|John Leonard Hines|
General John L. Hines
|Born||May 21, 1868|
|Died||October 13, 1968(aged 100)|
|Place of birth||White Sulphur Springs, West Virginia|
|Place of death||Washington, D.C.|
|Place of burial||Arlington National Cemetery, Section 7, Lot 8001|
|Service/branch||United States Army|
|Years of service||1891–1932|
1st Brigade, 1st Division|
VIII Corps Area
Army Chief of Staff
IX Corps Area
Department of the Philippines
World War I
Distinguished Service Cross|
Distinguished Service Medal
Croix de guerre
Born in White Sulphur Springs, West Virginia, Hines graduated from the United States Military Academy at West Point and was commissioned as a second lieutenant of Infantry on June 12, 1891. His first assignment was to the 2nd Infantry Regiment. Hines served with the regiment in Nebraska and Montana from 1891 to 1898 where he married Harriet Schofield "Rita" Wherry, one of the daughters of Brigadier General William M. Wherry and Alice Grammer.
Hines served in Cuba during the Spanish-American War and in the Philippines during the Philippine-American War. He was adjutant of the Mexican Punitive Expedition in 1916-17 under General John J. Pershing.
During World War I, Hines experienced a meteoric rise in rank as he was promoted from major to lieutenant colonel in May 1917, then to colonel (November 1917), brigadier general (April 1918), and, in August 1918, to temporary major general—four grades in 16 months. He assumed successively larger commands—from regiment to brigade, division, and finally, corps.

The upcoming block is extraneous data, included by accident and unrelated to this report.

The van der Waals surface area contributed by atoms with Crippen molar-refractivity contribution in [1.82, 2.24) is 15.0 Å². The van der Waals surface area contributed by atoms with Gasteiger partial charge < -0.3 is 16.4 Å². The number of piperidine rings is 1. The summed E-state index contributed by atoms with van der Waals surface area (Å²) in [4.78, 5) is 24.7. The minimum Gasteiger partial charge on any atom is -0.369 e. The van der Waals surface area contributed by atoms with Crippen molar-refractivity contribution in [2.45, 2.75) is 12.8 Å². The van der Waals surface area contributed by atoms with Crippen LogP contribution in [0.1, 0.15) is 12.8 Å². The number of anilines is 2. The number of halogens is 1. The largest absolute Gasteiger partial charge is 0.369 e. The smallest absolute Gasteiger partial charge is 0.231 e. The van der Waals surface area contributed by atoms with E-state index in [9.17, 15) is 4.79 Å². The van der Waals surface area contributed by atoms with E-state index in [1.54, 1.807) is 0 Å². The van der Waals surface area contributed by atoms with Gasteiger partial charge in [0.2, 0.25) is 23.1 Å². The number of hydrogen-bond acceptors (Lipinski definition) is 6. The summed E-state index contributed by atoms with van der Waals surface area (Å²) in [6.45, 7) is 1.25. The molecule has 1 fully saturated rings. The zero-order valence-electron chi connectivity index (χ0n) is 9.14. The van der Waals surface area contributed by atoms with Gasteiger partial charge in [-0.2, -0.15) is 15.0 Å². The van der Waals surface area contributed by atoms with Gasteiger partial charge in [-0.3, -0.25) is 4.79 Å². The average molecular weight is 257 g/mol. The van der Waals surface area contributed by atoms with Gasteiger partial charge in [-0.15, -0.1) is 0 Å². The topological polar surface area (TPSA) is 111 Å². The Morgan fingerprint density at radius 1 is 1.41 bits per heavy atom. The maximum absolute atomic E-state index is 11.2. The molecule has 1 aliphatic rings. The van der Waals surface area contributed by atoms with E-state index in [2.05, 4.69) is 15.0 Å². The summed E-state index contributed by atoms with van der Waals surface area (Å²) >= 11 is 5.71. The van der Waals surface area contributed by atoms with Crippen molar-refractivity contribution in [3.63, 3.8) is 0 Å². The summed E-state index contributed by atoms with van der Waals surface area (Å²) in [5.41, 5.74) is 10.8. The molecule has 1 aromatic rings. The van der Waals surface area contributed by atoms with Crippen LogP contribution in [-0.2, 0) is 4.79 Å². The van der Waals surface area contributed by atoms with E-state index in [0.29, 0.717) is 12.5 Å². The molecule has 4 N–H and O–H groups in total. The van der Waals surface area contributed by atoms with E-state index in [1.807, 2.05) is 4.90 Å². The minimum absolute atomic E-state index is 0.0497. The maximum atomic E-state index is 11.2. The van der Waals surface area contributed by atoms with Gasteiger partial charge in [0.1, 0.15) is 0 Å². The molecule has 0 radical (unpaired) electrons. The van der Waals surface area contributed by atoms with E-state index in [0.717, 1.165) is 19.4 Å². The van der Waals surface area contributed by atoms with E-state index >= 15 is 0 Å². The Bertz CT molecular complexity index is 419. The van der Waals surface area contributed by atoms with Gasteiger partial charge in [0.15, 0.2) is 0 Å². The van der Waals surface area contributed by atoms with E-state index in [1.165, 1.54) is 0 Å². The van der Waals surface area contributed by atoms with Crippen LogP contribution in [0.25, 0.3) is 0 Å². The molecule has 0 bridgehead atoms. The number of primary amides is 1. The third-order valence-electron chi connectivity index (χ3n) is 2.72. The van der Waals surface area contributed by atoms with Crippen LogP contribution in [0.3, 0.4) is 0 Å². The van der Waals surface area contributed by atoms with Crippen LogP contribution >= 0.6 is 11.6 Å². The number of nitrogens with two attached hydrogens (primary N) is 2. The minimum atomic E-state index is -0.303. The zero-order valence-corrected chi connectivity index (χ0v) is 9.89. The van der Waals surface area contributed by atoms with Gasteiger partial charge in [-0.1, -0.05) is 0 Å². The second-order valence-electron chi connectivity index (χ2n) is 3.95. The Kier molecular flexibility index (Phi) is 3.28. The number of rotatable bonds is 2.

Hines commanded the 1st Brigade, 1st Division, from May to August 1918 during which Hines time he received the Distinguished Service Cross, the second-highest U.S. Army decoration for valor, for "extraordinary heroism in action near Berzy-le-Sec, France, July 21, 1918."
On August 16, 1918, Hines took command of 4th Division. Hines commanded the 4th ID during the American operations at St. Mihiel and in the Meuse-Argonne until October 11, 1918. Hines then took command of III Corps, leading it during the final engagements of the war and the occupation of Germany. He was promoted to permanent major general in March 1921.
In December 1922, he was assigned as Deputy Chief of Staff of the Army, and became Army Chief of Staff on September 14, 1924. His Army biography states that as Chief of Staff, he "stressed the need for balance in funding and personnel for all parts of the permanent establishment, pointed up the effects of strength deficiencies upon Army capability to meet the provisions of the National Defense Act of 1920, and urged action on housing and promotions to promote personnel retention."
On May 7, 1925 Hines dedicated the landing field at the Vancouver Barracks in Vancouver, Washington to the memory of Lieutenant Alexander Pearson, Jr. who was killed on September 2, 1924 in Fairfield, Ohio while flying the Curtiss R-8 in preparation for the upcoming Pulitzer Trophy Race.
In 1926, after completing his tour as Army Chief of Staff, Hines took command of the IX Corps Area in California, which he led until 1930. In 1930, Hines became commanding general of the Department of the Philippines. He retired in May 1932.